By Drs. Randie Culbertson, ASA and IGS Lead Geneticist and Jackie Atkins, Director of Science and Education |
Daughters sired by bulls in the top 25 percent for stayability were over twice as likely to remain in the herd as six-year-old cows and averaged almost two more calves in their lifetime compared to daughters sired by bulls in the bottom 25 percent for stayability EPDs.
The financial success of cow-calf operations depend on a cow’s ability to remain in the herd long enough to recoup the cost of heifer development and cow maintenance. In order to achieve this, a heifer needs to calve as a 2-year-old and produce a calf each subsequent year. Stayability EPD was developed to predict this reproductive success (or failure) and is defined as a cow’s ability to remain in the herd to a specific endpoint, with the assumption that open cows are culled. The typical endpoint is defined at six years of age. Stayability has an economic influence on a cow herd through female reproduction, increased calves per cow, and increased calf performance given mature cows on average wean heavier calves.
As with most reproductive traits, the heritability of stayability is low (less than 0.20) indicating a large non-genetic influence on stayability. These non-genetic influences can range from ranch conditions to ranch management and are not inherited by future progeny. On the flip side, if you provide the optimal environment for your herd but lack the genetics for cow longevity, you will still find yourself with cows falling out of the herd prematurely. Although a low heritability for stayability illustrates the importance and significance of management, it also tells us that there is an underlying genetic aspect to a cow’s ability to remain in the herd. Furthermore, since cow longevity is largely determined by the environment, making genetic selections to improve longevity is far more accurate with a stayability EPD compared to a phenotype heavily influenced by the environment. In the context of genetic improvement, ignoring stayability EPDs will slow or reverse the genetic progress for this highly relevant trait.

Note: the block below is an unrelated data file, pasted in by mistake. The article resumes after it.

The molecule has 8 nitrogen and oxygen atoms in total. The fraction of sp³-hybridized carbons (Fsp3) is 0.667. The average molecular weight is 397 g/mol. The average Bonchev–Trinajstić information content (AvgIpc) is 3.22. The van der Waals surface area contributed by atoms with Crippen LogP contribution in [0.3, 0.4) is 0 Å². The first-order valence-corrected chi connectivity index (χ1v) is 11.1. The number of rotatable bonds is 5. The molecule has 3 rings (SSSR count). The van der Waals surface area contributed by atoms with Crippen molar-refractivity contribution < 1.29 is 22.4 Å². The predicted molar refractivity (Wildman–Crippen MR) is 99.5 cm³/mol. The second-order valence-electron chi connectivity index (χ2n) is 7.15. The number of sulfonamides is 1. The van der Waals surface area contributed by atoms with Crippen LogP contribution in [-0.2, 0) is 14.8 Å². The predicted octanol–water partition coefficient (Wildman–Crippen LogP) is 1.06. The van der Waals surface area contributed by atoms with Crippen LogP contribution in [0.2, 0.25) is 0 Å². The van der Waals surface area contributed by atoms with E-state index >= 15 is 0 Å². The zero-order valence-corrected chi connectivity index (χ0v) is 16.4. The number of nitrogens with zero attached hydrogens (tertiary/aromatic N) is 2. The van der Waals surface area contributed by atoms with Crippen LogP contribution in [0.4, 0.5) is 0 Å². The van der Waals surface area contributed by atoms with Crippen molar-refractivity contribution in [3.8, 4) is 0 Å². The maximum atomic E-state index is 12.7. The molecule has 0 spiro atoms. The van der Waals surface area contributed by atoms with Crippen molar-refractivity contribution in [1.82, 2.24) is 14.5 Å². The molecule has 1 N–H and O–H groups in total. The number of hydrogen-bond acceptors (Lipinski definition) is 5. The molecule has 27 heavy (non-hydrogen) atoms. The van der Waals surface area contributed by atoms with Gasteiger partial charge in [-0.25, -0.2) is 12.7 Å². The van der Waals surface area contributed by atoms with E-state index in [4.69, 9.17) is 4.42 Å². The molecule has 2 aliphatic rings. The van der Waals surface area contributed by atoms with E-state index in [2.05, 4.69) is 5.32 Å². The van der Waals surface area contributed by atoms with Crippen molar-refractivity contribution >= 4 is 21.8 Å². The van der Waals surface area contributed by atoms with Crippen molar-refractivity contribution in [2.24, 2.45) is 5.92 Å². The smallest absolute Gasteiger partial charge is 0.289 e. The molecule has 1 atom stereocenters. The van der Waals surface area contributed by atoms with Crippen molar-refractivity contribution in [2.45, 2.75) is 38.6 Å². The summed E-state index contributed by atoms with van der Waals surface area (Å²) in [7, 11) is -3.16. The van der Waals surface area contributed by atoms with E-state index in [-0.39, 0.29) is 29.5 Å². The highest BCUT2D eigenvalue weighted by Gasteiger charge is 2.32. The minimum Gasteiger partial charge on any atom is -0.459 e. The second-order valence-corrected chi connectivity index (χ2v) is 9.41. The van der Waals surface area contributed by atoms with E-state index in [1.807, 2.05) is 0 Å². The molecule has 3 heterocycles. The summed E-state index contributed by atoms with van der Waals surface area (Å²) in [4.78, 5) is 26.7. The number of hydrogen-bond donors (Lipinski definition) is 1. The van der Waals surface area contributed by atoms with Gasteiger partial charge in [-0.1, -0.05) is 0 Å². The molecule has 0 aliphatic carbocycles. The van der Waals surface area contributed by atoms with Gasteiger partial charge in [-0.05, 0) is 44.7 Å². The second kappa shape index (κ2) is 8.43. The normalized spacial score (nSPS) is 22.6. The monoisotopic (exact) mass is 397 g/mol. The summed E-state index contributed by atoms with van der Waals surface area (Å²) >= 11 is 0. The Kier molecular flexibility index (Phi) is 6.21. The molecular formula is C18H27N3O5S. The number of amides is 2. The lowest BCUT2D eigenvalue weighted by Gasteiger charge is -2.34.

Since its development, the stayability EPD is currently being published by multiple breed associations but how reliable is this EPD for predicting cow longevity? To examine this question, over 140,000 daughters from high-accuracy bulls for stayability from the IGS database were analyzed. These sires were ranked by their stayability EPD and divided into four percentile groups (or quartiles; 1-25 [top or best], 26-50, 51-74, 75-99 [bottom or worst] percentile). Within each quartile, the percentage of daughters remaining in the herd to six years-of-age and the average number of calves from daughters in their lifetime was compared.
As you can see in the graph, as Stayability EPD increased, the percentage of daughters reaching the age of six also increased. When comparing the lowest quartile to the highest quartile, the percentage of daughters remaining in the herd to age six more than doubled.
Only 22% of the daughters reached the age of six for the lowest quartile compared to 49% of daughters for sires in the highest quartile.
But how does this translate to calves on the ground? The second graph illustrates the average number of calves from daughters of sires within each Stayability EPD quartile group. There is a clear increase in the average number of calves per cow as we move towards the top percentile. Daughters from sires in the top Stayability quartile averaged nearly two more calves in their lifetime compared to daughters out of sires in the lowest Stayability quartile.
Female longevity is one of the most economically impactful traits of commercial cow-calf operations. When choosing genetics for replacement females, emphasizing stayability will optimize the genetic potential for longevity in the herd.